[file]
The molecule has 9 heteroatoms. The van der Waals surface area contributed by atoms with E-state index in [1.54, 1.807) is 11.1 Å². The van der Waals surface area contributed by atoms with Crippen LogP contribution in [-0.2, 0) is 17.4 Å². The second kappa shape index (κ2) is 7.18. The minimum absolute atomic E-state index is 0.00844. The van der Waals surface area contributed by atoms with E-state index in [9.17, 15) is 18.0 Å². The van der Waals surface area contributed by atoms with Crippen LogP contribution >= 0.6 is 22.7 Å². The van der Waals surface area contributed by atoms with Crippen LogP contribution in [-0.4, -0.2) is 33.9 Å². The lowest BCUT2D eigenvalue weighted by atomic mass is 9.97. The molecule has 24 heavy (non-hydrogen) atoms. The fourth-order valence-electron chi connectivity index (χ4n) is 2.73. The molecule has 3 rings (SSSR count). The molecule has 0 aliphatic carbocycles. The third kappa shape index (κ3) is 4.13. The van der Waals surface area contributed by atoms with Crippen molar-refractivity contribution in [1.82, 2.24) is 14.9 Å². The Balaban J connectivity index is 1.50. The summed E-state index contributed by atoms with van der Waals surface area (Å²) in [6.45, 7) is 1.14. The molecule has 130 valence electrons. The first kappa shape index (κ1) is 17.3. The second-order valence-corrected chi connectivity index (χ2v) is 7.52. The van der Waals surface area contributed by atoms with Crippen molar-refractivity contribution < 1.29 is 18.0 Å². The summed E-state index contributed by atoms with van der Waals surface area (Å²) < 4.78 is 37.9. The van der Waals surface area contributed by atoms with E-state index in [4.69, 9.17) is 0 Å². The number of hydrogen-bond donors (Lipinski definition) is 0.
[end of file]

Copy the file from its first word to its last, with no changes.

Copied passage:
The molecule has 9 heteroatoms. The van der Waals surface area contributed by atoms with E-state index in [1.54, 1.807) is 11.1 Å². The van der Waals surface area contributed by atoms with Crippen LogP contribution in [-0.2, 0) is 17.4 Å². The second kappa shape index (κ2) is 7.18. The minimum absolute atomic E-state index is 0.00844. The van der Waals surface area contributed by atoms with E-state index in [9.17, 15) is 18.0 Å². The van der Waals surface area contributed by atoms with Crippen LogP contribution >= 0.6 is 22.7 Å². The van der Waals surface area contributed by atoms with Crippen LogP contribution in [-0.4, -0.2) is 33.9 Å². The lowest BCUT2D eigenvalue weighted by atomic mass is 9.97. The molecule has 24 heavy (non-hydrogen) atoms. The fourth-order valence-electron chi connectivity index (χ4n) is 2.73. The molecule has 3 rings (SSSR count). The molecule has 0 aliphatic carbocycles. The third kappa shape index (κ3) is 4.13. The van der Waals surface area contributed by atoms with Crippen molar-refractivity contribution in [1.82, 2.24) is 14.9 Å². The Balaban J connectivity index is 1.50. The summed E-state index contributed by atoms with van der Waals surface area (Å²) in [6.45, 7) is 1.14. The molecule has 130 valence electrons. The first kappa shape index (κ1) is 17.3. The second-order valence-corrected chi connectivity index (χ2v) is 7.52. The van der Waals surface area contributed by atoms with Crippen molar-refractivity contribution < 1.29 is 18.0 Å². The summed E-state index contributed by atoms with van der Waals surface area (Å²) < 4.78 is 37.9. The van der Waals surface area contributed by atoms with E-state index in [4.69, 9.17) is 0 Å². The number of hydrogen-bond donors (Lipinski definition) is 0.